Ruth Gledhill is reporting in The Times that the Church of England plans to move ahead with women as bishops with equal authority to male bishops:
The Bishop of Manchester, the Right Rev Nigel McCulloch, will tell the synod at Church House, Westminster, London, that the revision process he is leading is not finished yet, and as a result the debate that was hoped for this month is delayed until July, when the synod meets in York.Emphasis added.
The historic decision, to be ratified by the synod in July, paves the way for women bishops to be consecrated as soon as 2012, once all parliamentary hurdles have been cleared.
Supporters of women voiced relief at the decision because it means that even where opponents opt for the ministry of the bishop delegated to look after them, there will be no alternative hierarchical structure of oversight that could make it appear as though the mother church of the Anglican Communion was being half-hearted about women bishops, or in any way doubting the integrity of their orders.
Christina Rees of Watch, which supports women bishops, said: “The measure will have aspects of delegation and I welcome that. They have broken through the sound barrier of trying to find something that would work for everyone. they have looked at a huge array of different options. Now they are back on the track that synod asked them to go down last year which is fairly simple legislation which will allow women bishops and which will have certain arrangements for those who are opposed.'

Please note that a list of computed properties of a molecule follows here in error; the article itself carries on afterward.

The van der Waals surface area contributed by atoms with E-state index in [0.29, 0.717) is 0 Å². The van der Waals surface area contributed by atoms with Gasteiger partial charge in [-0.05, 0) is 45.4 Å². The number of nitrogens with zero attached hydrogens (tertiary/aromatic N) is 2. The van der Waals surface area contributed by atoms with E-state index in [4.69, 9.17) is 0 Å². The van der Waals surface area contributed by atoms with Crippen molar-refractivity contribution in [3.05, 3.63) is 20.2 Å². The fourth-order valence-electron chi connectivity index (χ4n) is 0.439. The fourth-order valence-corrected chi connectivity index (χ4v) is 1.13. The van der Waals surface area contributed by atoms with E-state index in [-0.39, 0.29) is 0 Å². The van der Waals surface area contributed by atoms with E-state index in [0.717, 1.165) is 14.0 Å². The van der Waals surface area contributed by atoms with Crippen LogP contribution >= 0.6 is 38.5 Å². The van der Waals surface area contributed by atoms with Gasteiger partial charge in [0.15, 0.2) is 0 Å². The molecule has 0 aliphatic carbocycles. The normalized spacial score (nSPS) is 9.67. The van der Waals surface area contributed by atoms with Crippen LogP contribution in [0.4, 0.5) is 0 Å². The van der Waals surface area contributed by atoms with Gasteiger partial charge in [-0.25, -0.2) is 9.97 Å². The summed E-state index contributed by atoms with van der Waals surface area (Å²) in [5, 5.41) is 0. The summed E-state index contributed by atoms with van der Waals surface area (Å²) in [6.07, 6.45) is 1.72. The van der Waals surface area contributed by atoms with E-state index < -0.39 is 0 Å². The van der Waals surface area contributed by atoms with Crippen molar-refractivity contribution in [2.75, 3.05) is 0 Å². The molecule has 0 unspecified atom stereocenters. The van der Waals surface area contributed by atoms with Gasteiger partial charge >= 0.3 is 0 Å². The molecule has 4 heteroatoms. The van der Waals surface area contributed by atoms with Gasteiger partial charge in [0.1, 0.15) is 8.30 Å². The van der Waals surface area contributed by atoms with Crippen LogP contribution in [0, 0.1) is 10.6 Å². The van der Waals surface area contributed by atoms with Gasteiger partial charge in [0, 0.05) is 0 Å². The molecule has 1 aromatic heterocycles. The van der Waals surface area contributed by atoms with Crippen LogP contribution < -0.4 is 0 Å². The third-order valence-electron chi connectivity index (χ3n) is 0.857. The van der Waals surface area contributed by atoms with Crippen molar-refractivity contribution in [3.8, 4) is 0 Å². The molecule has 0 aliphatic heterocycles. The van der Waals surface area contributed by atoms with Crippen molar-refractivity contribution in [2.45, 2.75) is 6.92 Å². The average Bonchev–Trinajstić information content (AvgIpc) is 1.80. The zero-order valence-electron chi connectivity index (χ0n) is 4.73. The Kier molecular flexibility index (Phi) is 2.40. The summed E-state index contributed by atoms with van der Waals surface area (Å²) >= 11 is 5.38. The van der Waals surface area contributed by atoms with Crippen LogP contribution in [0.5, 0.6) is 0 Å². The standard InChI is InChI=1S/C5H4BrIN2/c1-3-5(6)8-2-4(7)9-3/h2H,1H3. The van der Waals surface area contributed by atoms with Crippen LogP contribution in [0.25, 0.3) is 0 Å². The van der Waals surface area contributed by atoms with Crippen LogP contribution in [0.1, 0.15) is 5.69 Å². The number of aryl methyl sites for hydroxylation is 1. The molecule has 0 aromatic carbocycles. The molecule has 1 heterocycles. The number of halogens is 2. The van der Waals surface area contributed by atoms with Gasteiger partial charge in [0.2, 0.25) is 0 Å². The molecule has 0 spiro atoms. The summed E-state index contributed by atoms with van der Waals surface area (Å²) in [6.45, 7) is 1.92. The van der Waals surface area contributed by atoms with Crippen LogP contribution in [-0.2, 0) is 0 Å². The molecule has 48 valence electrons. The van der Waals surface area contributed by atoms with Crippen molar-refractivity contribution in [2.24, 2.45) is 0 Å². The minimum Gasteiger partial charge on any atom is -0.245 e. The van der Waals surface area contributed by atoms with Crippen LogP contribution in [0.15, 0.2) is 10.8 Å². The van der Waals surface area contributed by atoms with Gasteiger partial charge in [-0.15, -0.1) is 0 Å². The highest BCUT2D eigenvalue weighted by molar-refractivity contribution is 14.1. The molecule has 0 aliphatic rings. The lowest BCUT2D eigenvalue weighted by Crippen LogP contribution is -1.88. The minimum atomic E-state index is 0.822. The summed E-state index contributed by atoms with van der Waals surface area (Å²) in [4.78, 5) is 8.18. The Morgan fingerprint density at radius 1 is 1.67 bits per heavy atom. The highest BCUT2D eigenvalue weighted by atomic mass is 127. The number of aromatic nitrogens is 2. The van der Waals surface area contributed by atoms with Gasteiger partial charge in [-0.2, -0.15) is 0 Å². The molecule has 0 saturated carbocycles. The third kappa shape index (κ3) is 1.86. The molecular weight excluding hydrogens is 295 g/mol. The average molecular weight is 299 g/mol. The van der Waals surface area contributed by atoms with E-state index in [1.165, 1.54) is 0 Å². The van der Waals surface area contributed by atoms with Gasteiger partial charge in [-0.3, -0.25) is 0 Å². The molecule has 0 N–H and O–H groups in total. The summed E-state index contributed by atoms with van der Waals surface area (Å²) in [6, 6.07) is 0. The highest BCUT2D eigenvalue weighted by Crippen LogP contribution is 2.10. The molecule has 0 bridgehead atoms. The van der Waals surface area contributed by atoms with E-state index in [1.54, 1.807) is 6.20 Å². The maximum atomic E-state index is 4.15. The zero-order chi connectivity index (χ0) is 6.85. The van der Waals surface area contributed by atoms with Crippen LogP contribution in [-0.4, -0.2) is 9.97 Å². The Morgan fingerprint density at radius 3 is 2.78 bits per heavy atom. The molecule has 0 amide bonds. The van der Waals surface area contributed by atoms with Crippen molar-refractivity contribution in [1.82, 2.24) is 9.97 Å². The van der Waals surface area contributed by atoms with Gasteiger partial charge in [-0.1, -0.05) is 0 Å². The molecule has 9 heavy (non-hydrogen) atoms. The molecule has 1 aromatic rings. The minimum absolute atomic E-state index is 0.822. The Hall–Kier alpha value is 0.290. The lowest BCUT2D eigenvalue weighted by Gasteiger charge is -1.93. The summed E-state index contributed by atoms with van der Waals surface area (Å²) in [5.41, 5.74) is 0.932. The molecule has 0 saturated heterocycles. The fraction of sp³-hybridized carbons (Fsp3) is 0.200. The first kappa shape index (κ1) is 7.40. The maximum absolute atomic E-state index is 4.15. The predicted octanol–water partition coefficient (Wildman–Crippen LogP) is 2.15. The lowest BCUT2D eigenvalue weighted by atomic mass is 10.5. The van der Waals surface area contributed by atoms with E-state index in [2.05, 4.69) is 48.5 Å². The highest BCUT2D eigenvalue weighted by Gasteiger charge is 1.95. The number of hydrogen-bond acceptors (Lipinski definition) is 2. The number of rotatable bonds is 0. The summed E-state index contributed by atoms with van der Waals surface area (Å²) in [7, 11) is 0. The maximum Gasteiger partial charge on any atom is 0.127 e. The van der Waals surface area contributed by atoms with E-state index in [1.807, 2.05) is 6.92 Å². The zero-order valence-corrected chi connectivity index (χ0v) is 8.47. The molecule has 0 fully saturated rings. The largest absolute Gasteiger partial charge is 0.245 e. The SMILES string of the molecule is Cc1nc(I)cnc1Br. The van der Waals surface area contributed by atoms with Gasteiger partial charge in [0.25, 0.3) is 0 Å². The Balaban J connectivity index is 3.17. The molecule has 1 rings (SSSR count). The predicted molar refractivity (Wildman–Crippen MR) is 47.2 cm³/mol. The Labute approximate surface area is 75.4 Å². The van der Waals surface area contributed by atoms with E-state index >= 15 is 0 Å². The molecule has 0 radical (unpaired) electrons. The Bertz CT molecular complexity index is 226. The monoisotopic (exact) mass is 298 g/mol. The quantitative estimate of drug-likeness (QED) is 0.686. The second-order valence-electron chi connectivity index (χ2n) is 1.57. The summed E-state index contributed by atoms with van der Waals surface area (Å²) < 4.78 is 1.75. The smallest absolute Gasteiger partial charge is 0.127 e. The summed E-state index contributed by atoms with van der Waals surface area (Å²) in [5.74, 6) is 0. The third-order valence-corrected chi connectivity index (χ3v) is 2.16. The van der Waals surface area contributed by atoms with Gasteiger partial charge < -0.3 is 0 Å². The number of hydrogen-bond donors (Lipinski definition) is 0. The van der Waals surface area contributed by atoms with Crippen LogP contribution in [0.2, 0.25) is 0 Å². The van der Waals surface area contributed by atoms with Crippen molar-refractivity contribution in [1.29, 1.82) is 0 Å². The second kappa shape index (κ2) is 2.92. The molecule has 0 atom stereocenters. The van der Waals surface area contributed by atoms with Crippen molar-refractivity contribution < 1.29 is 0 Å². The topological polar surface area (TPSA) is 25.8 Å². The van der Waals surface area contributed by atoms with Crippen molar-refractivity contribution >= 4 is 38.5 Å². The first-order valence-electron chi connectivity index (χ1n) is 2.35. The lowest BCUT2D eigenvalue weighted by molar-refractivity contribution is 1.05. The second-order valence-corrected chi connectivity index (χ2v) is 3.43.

The Synod’s Catholic Group said it was “deeply disappointed and dismayed” by the Bishop of Manchester’s statement, which it was sent in advance yesterday. Spokesman Martin Dales, of the York diocese, said ... that Anglican Catholics on the synod would fight the legislation when it comes back to synod in July.
Gledhill has the statement the bishop of Manchester will make tomorrow. Paragraphs 16 and 19 are the meat of message:
16. This meant that after more than six months work we had rejected all the options which would have involved conferring some measure of jurisdiction on someone other than the diocesan bishop. The legislation that the Revision Committee sends back to the Synod will, therefore, be on the basis that any arrangements that are made for parishes with conscientious difficulties about women’s ordination will be by way of delegation from the diocesan bishops. That much is already clear.
19. Our aim is to issue this document, together with the revised draft legislation, so that Synod members have several weeks to consider it before July. Decisions on the amount of time to allow for the take note debate on our report and the Revision Stage that follows will be for the Business Committee but it has already signalled that it is prepared to make as much time available as is needed.